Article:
I FEAR Mr Maconie’s attention may be somewhat divided when I phone him to talk about his time in Cumbria.
There is a muffled noise on the other end of the line.
“Hello,” I say.
“Gammon slices please,” is his non-sequitur reply “Hello, Stuart?”
“Oh, hello there. Ah you’ve caught me. I’m in Booths.”
The 51-year-old is having to squash in his appointments, and his sandwiches, between an afternoon radio slot on Radio6 Music, ongoing book projects and TV appearances.
He has written screenplays, reviewed music for Q magazine, and written for Word Magazine, Elle, The Times, The Guardian, the Evening Standard, Daily Express, Select, Mojo, Country Walking, and Deluxe magazine to name a few.
Alongside this he has written books, including the autobiography Cider With Roadies; a comic discussion of northern England called Pies and Prejudice: In Search of the North; and Adventures on the High Teas: In Search of Middle England.
I can imagine this media powerhouse scanning the Salford supermarket aisles, but what has he got to do with Cumbria?
He told me, and possibly also the checkout girl: “I spend a lot of time in the Lake District – in fact I’ve spent all my weekends there for the last 15 years.
“I have a little bolt hole near Ullswater, which I have visited ever since I started working at NME. And the county has been a place I have run to since I was a teenager.”
He explains that in his early years, his trips were all about freedom – fishing trips and Esthwaite pub crawls.
It was only many years later, when he was coaxed to Lakeland by his wife, that he learned there was more to the region than fish and beer.
He explains: “I never thought I would wind up a walker, but we walked up Loughrigg and saw the view and I fell completely in love.
“We became real obsessives.”
Over the following 15 years, Mr Maconie became an Alfred Wainwright walker, ticking off each of the guide book writer’s 214 routes.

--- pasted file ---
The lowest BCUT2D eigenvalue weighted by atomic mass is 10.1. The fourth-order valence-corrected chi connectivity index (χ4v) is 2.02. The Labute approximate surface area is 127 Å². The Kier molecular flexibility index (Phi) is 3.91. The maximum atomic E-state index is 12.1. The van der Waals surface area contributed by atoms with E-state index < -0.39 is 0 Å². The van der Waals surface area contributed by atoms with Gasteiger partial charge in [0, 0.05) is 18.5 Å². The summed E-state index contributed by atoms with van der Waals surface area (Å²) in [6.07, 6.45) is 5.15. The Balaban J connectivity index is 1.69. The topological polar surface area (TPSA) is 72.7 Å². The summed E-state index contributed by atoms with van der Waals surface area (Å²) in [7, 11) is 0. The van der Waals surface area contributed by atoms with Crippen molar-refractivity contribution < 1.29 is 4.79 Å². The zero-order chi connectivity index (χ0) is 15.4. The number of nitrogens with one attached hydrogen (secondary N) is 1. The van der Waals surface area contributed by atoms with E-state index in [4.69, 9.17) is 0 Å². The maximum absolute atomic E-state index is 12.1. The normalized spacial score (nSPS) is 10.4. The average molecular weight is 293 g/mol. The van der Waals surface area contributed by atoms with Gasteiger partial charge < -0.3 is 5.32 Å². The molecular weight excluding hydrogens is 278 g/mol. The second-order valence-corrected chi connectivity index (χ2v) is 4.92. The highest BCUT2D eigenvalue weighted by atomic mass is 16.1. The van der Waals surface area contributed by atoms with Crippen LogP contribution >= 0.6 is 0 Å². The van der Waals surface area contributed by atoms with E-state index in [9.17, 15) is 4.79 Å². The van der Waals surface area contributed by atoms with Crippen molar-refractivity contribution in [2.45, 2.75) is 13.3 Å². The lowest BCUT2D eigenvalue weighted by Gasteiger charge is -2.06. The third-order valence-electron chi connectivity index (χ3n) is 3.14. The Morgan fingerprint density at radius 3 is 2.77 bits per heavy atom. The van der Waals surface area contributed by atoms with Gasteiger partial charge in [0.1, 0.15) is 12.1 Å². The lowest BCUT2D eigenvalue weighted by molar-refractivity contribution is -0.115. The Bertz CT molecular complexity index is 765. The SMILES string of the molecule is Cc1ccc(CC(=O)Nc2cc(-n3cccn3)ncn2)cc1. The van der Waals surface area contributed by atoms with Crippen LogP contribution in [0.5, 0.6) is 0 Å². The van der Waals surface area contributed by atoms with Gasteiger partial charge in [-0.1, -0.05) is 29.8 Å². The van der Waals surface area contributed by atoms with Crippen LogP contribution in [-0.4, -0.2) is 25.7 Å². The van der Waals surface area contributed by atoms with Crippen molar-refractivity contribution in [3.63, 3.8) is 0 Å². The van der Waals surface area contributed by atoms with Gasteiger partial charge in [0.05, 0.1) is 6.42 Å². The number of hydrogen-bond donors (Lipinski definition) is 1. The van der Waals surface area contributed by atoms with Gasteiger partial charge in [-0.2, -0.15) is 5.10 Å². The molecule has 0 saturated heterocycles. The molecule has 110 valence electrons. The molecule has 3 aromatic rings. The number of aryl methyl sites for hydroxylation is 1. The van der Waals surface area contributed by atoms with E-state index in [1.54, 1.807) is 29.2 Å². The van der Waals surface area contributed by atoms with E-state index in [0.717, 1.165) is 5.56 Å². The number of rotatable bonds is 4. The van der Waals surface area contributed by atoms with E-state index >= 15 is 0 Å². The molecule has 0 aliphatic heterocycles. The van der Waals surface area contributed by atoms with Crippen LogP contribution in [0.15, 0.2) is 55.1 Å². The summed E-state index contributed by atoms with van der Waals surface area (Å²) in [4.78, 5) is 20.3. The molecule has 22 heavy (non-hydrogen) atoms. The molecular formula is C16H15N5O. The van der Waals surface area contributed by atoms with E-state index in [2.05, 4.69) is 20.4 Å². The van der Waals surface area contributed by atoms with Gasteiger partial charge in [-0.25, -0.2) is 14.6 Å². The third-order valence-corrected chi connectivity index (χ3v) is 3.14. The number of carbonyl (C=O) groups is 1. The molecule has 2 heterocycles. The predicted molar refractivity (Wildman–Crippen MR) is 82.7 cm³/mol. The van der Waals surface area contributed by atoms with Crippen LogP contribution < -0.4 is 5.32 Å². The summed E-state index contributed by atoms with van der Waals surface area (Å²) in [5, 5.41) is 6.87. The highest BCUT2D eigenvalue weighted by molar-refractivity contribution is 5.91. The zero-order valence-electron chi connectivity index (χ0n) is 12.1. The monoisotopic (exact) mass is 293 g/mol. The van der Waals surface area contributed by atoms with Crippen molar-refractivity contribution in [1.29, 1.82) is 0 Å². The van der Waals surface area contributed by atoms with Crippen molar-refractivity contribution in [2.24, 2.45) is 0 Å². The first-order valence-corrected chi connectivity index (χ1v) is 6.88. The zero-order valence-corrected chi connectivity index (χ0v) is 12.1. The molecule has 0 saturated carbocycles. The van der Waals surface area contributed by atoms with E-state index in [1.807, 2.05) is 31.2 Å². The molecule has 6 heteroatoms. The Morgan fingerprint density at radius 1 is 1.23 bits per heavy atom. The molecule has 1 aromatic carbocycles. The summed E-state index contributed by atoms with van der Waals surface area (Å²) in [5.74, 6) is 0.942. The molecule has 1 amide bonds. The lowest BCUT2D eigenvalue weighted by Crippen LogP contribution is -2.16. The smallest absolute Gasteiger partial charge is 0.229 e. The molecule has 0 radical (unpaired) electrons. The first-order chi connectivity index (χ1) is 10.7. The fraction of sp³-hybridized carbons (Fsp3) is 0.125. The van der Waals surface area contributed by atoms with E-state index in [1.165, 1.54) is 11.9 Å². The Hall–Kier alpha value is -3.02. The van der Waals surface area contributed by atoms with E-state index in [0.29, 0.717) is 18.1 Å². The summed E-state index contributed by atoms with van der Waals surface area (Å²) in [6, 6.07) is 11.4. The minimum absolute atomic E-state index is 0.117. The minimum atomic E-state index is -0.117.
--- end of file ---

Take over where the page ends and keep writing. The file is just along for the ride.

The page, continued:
He tells me: “I left Kirk Fell to the end. It’s an absolute bugger.
“We had champagne afterwards, with fish and chips.
“We used the walks to help experience the whole of the Lakes. Now, we head to wherever we fancy going.”
While Mr Maconie has clearly taken to the northern countryside, he is keen to dismiss any suggestion he has become a macho hiker.
In fact, he says the idea horrifies him: “I haven’t got a beard. It terrifies me a bit, those hearty faces and all the macho attitudes. Those brash blokes who have to get 500 miles up a fell before dawn.
“I’ve never even been across Striding Edge – I went up the other way for the Wainwright.
“You get people who always head to Helvellyn. On a Bank Holiday Monday there are lads going up in minibuses, weeing up against people’s back doors. I never want to be involved in that.”
His personal favourite part of the Cumbrian landscape is Bowscale Fell and Tarn, and his voice goes slightly drifty on the other side of the phone line as he describes the beautiful scenery.
The site, at the back of Blencathra in the Northern Fells, was the final resting place of his West Highland terrier Muffin, which he used to carry across the fells in his rucksack. He scattered the dog’s ashes there in tribute.
Mr Maconie also uses Cumbria as a place to help with his writing – and he often works from rural spots near Penrith.
I ask him what the great attraction is between writers, like William Wordsworth and Thomas De Quincey and himself, and Cumbria.
“It’s not that you can cut yourself off – everyone has a mobile phone nowadays – but it feels different with mountains and sheep and red squirrels around,” he said. “I get more done in a weekend in Cumbria than in six weeks anywhere else.
“It’s a joy – a real pleasure to be there.”
And with that final thought, we finish our interview. Mr Maconie races back to MediaCity to go on air, leaving me with a dead dial tone and the Lakeland fells.